The way Josh Beckett sees things, he’s pitching on borrowed time. You’ve heard of day to day? At 34, Beckett says he’s start to start.
Even with one more weapon, one less rib and that throwback, gunslinger 2.11 ERA.
“I don’t really worry about how I’m going to do anymore,” the man who’s already thrown one no-hitter this summer was saying the other day. “A lot of times when you’re younger, you worry about how you’re going to do. I just worry about how I’m going to feel.
“I don’t know how I’m going to feel when I get out there. I feel like if I feel good, I can make some adjustments, do some things, figure it out as I go.
“But if you don’t feel good, it’s hard to make adjustments. You’re probably just out there doing the thing that hurts the least.”
Maybe that sounds funny coming from the man who right now is the slam-dunk favorite for the National League Comeback Player of the Year Award. Or, maybe that’s how comeback players are supposed to sound.
In 15 starts this season, Beckett declined to even estimate the number of times he’s actually felt good.
“Ha,” he chuckles. “Define ‘good.’”
Nope, I say. You’re the one on the mound.
How do you define good?
“I guess whenever you get to that 2,000-inning mark, the days are few and far between when you feel good,” he says. “I think you feel sufficient.”
Sufficient. Ranking third in the NL in ERA and fourth in WHIP (1.00) and tied for third in the majors in lowest opponents’ batting average (.199) is what passes for feeling sufficient these days for Beckett.
As for how often he’s felt poorly in those 15 starts...
“I can’t really put a number on it,” he says. “Certainly, some days I feel better than others. There have been a few times where leading up to it felt bad, and we’ve got good pills for pain management. That’s usually how I get through it.”
In his twilight, Beckett is doing far more than getting through it. If the playoffs started tomorrow, surely the Dodgers would slot him ahead of Hyun-Jin Ryu in the rotation, just behind Clayton Kershaw and Zack Greinke.
For a guy who was all but given up for the hardball boneyard last fall, that’s a pretty steep climb.
Really, it started about the time he did this summer, just after his first start back from the thoracic outlet syndrome surgery last July that could have ended his career. Translation: A rib was pushing against a nerve, cutting off circulation in his right arm, leaving his hand numb. There was no pain; he just couldn’t feel the ball. So either his career or his right first rib had to go.
Sure, there were plenty of questions running through his mind at the time, and most of them all added up to the big one: Was he finished?
“Before we found out what it was, that’s where that type of frustration set in,” Beckett says. “We didn’t know why my hand was numb. Then we got the diagnosis.”
Once that came, it was either have the surgery, or adios.
“I couldn’t pitch anymore,” says Beckett, who now is in the final season of a four-year, $68 million deal. “I had no endurance in my hand. By the time I was done warming up, my hand was completely numb and tired.
“So for me it was, ‘All right, this is the only option if I want to keep pitching.’ I had another year on my contract. I guess I could have said I was rehabbing and not done anything, just sucked up the money this year. But I felt obligated. I was treated very fair. The trainers did everything they could.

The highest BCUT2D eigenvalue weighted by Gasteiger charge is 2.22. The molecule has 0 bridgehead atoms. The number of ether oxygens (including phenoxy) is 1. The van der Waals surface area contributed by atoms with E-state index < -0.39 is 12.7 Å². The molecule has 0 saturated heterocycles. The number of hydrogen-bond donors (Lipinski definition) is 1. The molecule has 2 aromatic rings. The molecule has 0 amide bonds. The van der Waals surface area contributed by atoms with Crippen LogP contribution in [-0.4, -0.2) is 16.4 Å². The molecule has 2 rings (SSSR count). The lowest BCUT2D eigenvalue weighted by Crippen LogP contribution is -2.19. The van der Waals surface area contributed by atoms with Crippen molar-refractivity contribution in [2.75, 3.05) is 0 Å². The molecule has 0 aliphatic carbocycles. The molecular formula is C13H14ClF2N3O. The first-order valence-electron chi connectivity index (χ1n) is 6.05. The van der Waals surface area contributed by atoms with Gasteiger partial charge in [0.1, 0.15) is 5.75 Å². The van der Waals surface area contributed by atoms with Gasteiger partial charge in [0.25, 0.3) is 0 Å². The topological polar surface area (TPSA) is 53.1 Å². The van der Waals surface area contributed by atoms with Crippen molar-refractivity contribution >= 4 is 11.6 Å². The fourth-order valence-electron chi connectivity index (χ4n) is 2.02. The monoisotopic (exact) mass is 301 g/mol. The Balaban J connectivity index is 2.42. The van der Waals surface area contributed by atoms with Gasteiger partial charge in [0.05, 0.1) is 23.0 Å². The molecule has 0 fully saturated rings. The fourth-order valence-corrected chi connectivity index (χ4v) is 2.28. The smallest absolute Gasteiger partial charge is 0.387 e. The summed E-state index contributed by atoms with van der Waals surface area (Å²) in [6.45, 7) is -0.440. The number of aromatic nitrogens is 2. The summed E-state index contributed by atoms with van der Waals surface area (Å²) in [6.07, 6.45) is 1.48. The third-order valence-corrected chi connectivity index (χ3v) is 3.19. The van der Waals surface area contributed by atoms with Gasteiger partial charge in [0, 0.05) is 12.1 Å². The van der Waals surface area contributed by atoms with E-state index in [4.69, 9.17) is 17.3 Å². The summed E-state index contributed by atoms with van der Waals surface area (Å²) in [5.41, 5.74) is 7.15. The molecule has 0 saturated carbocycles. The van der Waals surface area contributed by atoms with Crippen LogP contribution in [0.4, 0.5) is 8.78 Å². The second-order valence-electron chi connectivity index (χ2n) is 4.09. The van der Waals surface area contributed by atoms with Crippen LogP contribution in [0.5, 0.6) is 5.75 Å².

“Hell, I made five or six starts like this. I was never in any pain. My hand was just numb. Donnie [Mattingly, Dodgers manager] kept asking, ‘Hey, can you pitch?’ Yeah, I have no pain. I’m not going to tell you it’s going to go good, though."
He wound up 0-5 with a 5.19 ERA in eight starts before shuffling off to have his rib removed, toward what may well have been the final curtain of his major league career.
Do you ever notice injured players on the bench in October and wonder what they’re doing, why they’re there? The Cardinals always raved about Chris Carpenter’s presence, for one.
Well, sometimes, it works both ways. Sometimes, it’s not simply a case of the hurt guy cheerleading and lending moral support. Sometimes, that crackling October energy reverses course and recharges a drained battery, too.
When Beckett talks about how fair the Dodgers were with him, and how they did things they didn’t have to do, keeping him around as a part of their team last October is part of it. He hadn’t pitched since May 13. Yet he was there for the home games against the Braves and Cardinals.
“Seeing those playoff games really helped me push through December,” he says, pointing toward another reason why he didn’t simply shrug his shoulders and cash in his career. “It’s tough to work out knowing that at the end of all that working out and rehab, there’s at least a 50 percent chance that it’s not going to work.
“That pushed me through December. And then spring training was OK. I kept pushing. I expected the numbness to return. And it didn’t.”
He made his first start this season April 9. The day before, catcher A.J. Ellis had gone onto the disabled list with a bum knee. While there, Ellis’ acumen makes you wonder if he’s not going to follow in Dave Duncan’s footsteps one day as the next great catcher-turned-pitching coach.